We all dream of having the power to fly, to levitate objects, or to see through
clothes walls. Now, a new project called PsychicVR, by MIT’s Fluid Interfaces Group, makes it possible, if you’re willing to settle for wielding these powers in cyberspace.
Their system combines an Oculus Rift headset with a Leap Motion controller, so that the user can both look around in 360 degrees and see their own hands. But on top of this relatively common VR hack, the MIT team added a Muse headband, which reads electrical impulses from your brain. As a result, when you think harder, you can pull off superheroic feats across a series of scenes—seeing through walls like Superman, or igniting fire in your hand like the Human Torch.
"When the user is focused, they are able to make changes in the 3-D environment and control their powers," the abstract explains. "Our system increases mindfulness and helps achieve higher levels of concentration while entertaining the user."
Having played a few of these EEG games over the years myself, I can say that the argument for some epiphany of "mindfulness" is, at least, half bogus. When I originally tried the Emotiv Epoc in the company’s San Francisco office almost a decade ago, I lifted a boulder that was rendered on a TV screen with nothing but my mind. But I didn’t walk away with some sudden ability to power-focus on my taxes. (Though, in another demo I tried years later, called Brain Ball, in which I was forced to relax my mind to move a ball across a table, I did find it promising as a feedback mechanism to meditative thought.)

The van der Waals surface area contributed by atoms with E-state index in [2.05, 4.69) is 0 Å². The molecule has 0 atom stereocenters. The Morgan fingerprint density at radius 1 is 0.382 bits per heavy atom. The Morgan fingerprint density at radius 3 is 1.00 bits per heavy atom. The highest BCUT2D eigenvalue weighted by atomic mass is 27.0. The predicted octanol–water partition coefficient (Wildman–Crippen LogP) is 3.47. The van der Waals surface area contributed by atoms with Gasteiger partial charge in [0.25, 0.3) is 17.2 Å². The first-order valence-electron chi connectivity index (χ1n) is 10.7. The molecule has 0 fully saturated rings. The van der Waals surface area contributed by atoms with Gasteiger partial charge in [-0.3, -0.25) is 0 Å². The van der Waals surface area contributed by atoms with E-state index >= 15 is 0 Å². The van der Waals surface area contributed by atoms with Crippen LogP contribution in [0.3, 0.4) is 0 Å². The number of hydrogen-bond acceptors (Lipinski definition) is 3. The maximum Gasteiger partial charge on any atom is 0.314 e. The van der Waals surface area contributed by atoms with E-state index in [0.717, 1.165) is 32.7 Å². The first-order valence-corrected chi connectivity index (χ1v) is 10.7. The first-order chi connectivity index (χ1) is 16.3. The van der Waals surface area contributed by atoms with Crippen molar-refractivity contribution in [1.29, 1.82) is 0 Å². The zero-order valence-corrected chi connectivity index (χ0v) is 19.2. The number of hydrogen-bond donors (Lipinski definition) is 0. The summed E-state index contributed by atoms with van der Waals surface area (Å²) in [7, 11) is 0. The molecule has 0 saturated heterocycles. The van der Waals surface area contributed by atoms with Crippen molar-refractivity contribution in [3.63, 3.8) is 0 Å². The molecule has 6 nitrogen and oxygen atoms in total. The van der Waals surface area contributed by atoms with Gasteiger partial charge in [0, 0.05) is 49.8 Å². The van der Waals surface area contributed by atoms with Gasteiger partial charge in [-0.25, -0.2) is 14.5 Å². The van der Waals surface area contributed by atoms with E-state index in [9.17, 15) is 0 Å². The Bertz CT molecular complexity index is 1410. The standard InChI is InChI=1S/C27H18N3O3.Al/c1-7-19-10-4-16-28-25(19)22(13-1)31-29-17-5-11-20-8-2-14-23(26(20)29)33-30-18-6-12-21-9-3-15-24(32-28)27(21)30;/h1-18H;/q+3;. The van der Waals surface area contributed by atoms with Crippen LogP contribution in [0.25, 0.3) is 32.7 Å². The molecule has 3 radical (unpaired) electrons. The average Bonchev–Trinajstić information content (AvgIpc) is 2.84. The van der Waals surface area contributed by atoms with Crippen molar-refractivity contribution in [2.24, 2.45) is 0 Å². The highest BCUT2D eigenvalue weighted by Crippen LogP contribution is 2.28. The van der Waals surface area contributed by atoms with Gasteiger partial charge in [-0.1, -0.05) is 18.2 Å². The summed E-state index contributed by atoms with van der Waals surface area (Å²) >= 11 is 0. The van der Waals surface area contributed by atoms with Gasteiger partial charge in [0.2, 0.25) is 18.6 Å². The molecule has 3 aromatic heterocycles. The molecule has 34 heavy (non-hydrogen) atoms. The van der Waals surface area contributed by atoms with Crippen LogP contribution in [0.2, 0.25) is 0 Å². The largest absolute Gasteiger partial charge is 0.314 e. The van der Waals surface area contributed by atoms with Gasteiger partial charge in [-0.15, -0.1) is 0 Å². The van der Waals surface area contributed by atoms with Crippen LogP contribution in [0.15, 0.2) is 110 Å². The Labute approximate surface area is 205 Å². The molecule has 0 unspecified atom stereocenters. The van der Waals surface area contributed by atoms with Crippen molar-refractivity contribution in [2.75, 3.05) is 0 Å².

However, MIT’s step of mixing all of these very intimate modes of interface—VR, motion tracking, and mind reading—seems like it could bring us to a new breakthrough in immersive experiences. Lifting a boulder with your mind is sort of silly when the phenomenon plays out on a TV screen. But experiencing a world where your entire perception—from the look of your body to the sound of the environment—could change based upon your mental attitude? Sounds pretty real to me.
All Images: via MIT’s Fluid Interfaces Group